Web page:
I read your story and my main concern isn’t just the homophobia but also the injustice.
    An innocent person is unjustly arrested and harrassed by the police without a chance to contact anybody. seriously, what’s the difference between that and a kidnapping?
    Atleast the kidnapers would contact a family member.

    And I am happy u got out safe, but just imagine those “policemen” are still out there and most definitely will do the same to more people who will be unjustly held till they get tired of them when actual criminals roam the streets free.

    1 of our greatest weakness in Nigeria-not just the LGBTQ community-is the oneness. If some1 less privileged than u finds him/herself in a similar situation things would be a lot worse.

    I believe the first step to making sure future youths-LGBTQ or not-do not go through the same ordeal is exposing the faults and human rights violations in the Nigerian security agencies and bringing it up to a national level so the leaders tackle them and don’t just brush it under the rug.

  7. Fred
    May 24, 15:11 Reply

    This proves that we can be stronger than our weakest link.

  8. bamidele
    May 24, 16:21 Reply

    great story! It is so sad that they’re intimidating some of us to destroy us. Dear and insecurity has always be a major problem of africans whereever they are. I am glad you defile this fear.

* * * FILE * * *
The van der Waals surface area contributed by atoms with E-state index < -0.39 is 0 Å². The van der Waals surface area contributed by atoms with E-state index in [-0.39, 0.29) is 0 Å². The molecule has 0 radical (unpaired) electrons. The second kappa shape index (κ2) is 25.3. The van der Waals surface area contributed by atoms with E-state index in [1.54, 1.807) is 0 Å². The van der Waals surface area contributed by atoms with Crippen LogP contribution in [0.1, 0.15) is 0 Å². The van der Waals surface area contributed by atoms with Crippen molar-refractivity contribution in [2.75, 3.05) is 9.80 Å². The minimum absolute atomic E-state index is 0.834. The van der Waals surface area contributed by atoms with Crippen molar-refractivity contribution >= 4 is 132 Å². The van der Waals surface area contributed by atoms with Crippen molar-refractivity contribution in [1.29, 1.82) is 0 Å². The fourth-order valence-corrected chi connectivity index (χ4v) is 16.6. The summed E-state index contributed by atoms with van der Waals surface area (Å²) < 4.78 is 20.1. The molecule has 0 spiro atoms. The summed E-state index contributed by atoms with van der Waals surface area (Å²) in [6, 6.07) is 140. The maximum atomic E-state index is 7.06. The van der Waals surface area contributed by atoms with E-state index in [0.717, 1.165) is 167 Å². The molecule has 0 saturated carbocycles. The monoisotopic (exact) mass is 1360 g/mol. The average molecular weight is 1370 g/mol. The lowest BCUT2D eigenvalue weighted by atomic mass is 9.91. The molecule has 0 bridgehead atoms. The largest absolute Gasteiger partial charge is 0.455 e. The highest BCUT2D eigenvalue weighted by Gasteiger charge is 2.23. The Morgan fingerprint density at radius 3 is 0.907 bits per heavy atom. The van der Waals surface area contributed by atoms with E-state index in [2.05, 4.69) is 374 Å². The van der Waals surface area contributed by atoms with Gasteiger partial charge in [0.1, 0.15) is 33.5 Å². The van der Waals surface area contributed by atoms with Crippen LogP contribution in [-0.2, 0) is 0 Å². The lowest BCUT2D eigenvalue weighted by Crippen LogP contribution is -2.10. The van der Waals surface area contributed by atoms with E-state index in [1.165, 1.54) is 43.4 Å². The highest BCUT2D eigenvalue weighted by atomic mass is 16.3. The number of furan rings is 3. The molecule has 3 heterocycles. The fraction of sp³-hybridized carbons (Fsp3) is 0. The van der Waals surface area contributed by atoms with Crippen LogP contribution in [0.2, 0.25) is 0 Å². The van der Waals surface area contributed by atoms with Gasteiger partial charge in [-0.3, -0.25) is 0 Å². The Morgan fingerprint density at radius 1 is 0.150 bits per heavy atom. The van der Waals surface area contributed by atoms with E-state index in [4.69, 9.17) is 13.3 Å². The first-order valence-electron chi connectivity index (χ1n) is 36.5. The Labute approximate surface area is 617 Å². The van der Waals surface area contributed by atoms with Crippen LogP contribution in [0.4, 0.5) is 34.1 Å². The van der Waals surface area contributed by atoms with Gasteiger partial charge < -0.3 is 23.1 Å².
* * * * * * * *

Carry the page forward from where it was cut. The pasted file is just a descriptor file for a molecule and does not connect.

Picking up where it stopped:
I am particularly concerned about the police comment, which was made of course out of ignorance rampaging of many Nigerians irrespective other level of education. Or how can a police boldly claim that fraudsters and rapers are more responsible than gays. Professional police officers are not even supposed to discussed any form of cases outside the one at hand. And that one with two wives, 7 children and mistresses who probably depended on him for a living; and we wonder why bribery and corruption among the police for are so rampant. It is s shame that one cannot even be proud of one’S society… really.

  9. trystham
    May 24, 17:50 Reply

    I am wowed and thankful for that shove that made you adamant, and stand your ground

  10. ÌyanuOlúwa
    May 25, 12:17 Reply

    This is terrifying…. I’m happy you stood your ground and came out victorious. You can’t shame the shameless